Following his return from New York Ray Bonn attempts to settle back into the life he had before his whirlwind book promotion tour. He is now saddled with a new task of collaboration on a book that will finally resolve the unsolved issue of what causes the inevitable increases in entropy. He is tired and annoyed by Lesa’s insistence on romantic involvement and at setting him up for appearances before the home crowd of the Seattle Mariners. When their book is finally published and their technical papers are in demand, Lesa insists that Ray (not just she) should present some of their papers, so he agrees to give a requested keynote address at a premier conference on thermodynamics on the Oregon coast.
He gives the keynote but Lesa presents their paper to applause, and Ray realizes that although he is a celebrity for having hit home runs, Lesa is the real thing in physics. He is just along for the ride to a Nobel prize. They engage in a heated argument on this topic. Upon his return from the conference, he learns that his wife Helen has been hiding the fact that she is terminally ill. Ray cares for Helen assiduously for months until she insists with the support of their children and against his wishes that he take a break for a few days to give a requested lecture in California. [See excerpt.]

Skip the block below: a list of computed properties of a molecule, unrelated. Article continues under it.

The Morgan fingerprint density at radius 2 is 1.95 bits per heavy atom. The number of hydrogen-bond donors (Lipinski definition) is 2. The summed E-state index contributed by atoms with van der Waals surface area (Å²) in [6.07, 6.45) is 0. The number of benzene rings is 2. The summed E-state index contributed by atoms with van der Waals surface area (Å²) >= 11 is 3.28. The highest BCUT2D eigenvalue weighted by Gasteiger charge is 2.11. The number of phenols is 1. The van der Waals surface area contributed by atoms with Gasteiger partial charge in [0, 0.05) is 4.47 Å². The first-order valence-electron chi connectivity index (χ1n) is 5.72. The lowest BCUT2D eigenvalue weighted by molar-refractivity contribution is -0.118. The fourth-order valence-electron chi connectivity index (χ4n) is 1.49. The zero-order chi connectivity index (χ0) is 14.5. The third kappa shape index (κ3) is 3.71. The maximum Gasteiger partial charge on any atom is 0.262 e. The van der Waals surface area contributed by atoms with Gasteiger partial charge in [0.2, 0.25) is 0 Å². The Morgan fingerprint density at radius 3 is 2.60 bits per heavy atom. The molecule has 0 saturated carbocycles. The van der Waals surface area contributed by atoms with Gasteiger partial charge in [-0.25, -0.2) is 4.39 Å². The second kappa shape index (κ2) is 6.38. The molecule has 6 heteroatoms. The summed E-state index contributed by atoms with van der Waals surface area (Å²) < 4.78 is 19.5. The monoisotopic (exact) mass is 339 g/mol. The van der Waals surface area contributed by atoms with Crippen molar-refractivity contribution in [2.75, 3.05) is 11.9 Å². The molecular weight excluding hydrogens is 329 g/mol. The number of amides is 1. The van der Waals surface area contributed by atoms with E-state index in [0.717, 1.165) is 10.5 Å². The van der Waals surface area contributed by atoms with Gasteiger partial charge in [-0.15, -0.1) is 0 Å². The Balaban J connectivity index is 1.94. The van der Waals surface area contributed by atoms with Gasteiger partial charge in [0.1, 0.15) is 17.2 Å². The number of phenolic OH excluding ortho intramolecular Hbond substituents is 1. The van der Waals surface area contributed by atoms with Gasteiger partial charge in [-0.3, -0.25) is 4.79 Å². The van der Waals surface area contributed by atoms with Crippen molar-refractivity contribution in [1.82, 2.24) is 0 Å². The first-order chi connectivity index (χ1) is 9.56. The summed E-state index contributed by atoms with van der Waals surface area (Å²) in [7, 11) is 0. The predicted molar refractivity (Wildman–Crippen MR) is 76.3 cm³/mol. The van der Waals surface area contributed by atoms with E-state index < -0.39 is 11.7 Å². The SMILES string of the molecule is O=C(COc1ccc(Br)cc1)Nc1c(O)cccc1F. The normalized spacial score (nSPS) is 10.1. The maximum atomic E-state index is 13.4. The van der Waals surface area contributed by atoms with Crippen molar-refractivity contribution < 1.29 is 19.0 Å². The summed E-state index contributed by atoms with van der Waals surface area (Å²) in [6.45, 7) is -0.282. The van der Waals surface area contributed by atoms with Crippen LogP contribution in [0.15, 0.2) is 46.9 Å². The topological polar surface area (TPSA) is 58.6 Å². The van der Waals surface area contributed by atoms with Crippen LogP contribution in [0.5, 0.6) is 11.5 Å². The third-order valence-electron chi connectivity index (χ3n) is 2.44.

Lesa gives a memorable speech in accepting the Nobel prize for their contribution to thermodynamics. Helen, Ray’s life-long love dies after her lingering battle with cancer. He sinks into extreme despondency, after which he makes a slow recovery with a restored will to live that comes about by teaching a physics class at Stanford University.
He suits up for a final dramatic at bat at Safeco Field after which he humiliates the announcer and himself in an interview by lecturing on the probabilities of many things, an obsessive rant that many will remember as long as they remember Ray Bonn. Only after the retirement celebration does he find out that Lesa had been at the game doing color commentary on TV and hearing his rant. Their love, that had never died, reignites. They marry and very soon expect a son.